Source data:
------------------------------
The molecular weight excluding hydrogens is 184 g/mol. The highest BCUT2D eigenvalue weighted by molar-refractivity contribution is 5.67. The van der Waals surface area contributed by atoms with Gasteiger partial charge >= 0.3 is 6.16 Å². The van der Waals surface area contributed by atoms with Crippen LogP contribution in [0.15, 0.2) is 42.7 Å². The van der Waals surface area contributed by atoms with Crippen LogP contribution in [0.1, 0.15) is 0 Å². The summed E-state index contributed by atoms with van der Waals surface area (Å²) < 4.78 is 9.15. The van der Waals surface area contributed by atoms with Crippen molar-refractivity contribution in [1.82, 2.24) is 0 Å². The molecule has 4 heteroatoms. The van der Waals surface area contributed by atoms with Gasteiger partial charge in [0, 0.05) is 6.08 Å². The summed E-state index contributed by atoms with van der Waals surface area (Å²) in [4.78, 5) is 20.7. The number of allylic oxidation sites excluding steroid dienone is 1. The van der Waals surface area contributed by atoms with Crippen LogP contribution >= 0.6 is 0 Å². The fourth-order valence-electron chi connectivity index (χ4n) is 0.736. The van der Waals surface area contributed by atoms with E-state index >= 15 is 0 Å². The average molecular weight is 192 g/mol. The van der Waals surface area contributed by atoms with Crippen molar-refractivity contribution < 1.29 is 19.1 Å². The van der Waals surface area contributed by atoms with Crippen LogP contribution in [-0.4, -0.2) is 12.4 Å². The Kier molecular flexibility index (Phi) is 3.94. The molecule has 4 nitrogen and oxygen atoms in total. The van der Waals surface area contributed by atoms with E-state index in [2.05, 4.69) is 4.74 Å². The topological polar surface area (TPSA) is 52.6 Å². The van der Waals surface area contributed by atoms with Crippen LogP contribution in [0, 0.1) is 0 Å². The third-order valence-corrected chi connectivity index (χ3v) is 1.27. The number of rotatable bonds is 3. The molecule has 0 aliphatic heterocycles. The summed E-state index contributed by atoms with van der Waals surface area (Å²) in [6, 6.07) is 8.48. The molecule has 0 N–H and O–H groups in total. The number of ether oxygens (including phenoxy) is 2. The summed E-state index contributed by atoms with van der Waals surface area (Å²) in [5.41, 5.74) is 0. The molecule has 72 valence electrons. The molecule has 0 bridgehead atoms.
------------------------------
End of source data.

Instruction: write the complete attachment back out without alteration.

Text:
The molecular weight excluding hydrogens is 184 g/mol. The highest BCUT2D eigenvalue weighted by molar-refractivity contribution is 5.67. The van der Waals surface area contributed by atoms with Gasteiger partial charge >= 0.3 is 6.16 Å². The van der Waals surface area contributed by atoms with Crippen LogP contribution in [0.15, 0.2) is 42.7 Å². The van der Waals surface area contributed by atoms with Crippen LogP contribution in [0.1, 0.15) is 0 Å². The summed E-state index contributed by atoms with van der Waals surface area (Å²) < 4.78 is 9.15. The van der Waals surface area contributed by atoms with Crippen molar-refractivity contribution in [1.82, 2.24) is 0 Å². The molecule has 4 heteroatoms. The van der Waals surface area contributed by atoms with Gasteiger partial charge in [0, 0.05) is 6.08 Å². The summed E-state index contributed by atoms with van der Waals surface area (Å²) in [4.78, 5) is 20.7. The number of allylic oxidation sites excluding steroid dienone is 1. The van der Waals surface area contributed by atoms with Crippen LogP contribution >= 0.6 is 0 Å². The fourth-order valence-electron chi connectivity index (χ4n) is 0.736. The van der Waals surface area contributed by atoms with E-state index >= 15 is 0 Å². The average molecular weight is 192 g/mol. The van der Waals surface area contributed by atoms with Crippen molar-refractivity contribution < 1.29 is 19.1 Å². The van der Waals surface area contributed by atoms with Crippen LogP contribution in [-0.4, -0.2) is 12.4 Å². The Kier molecular flexibility index (Phi) is 3.94. The molecule has 4 nitrogen and oxygen atoms in total. The van der Waals surface area contributed by atoms with E-state index in [2.05, 4.69) is 4.74 Å². The topological polar surface area (TPSA) is 52.6 Å². The van der Waals surface area contributed by atoms with Crippen LogP contribution in [0, 0.1) is 0 Å². The third-order valence-corrected chi connectivity index (χ3v) is 1.27. The number of rotatable bonds is 3. The molecule has 0 aliphatic heterocycles. The summed E-state index contributed by atoms with van der Waals surface area (Å²) in [6, 6.07) is 8.48. The molecule has 0 N–H and O–H groups in total. The number of ether oxygens (including phenoxy) is 2. The summed E-state index contributed by atoms with van der Waals surface area (Å²) in [5.41, 5.74) is 0. The molecule has 72 valence electrons. The molecule has 0 bridgehead atoms.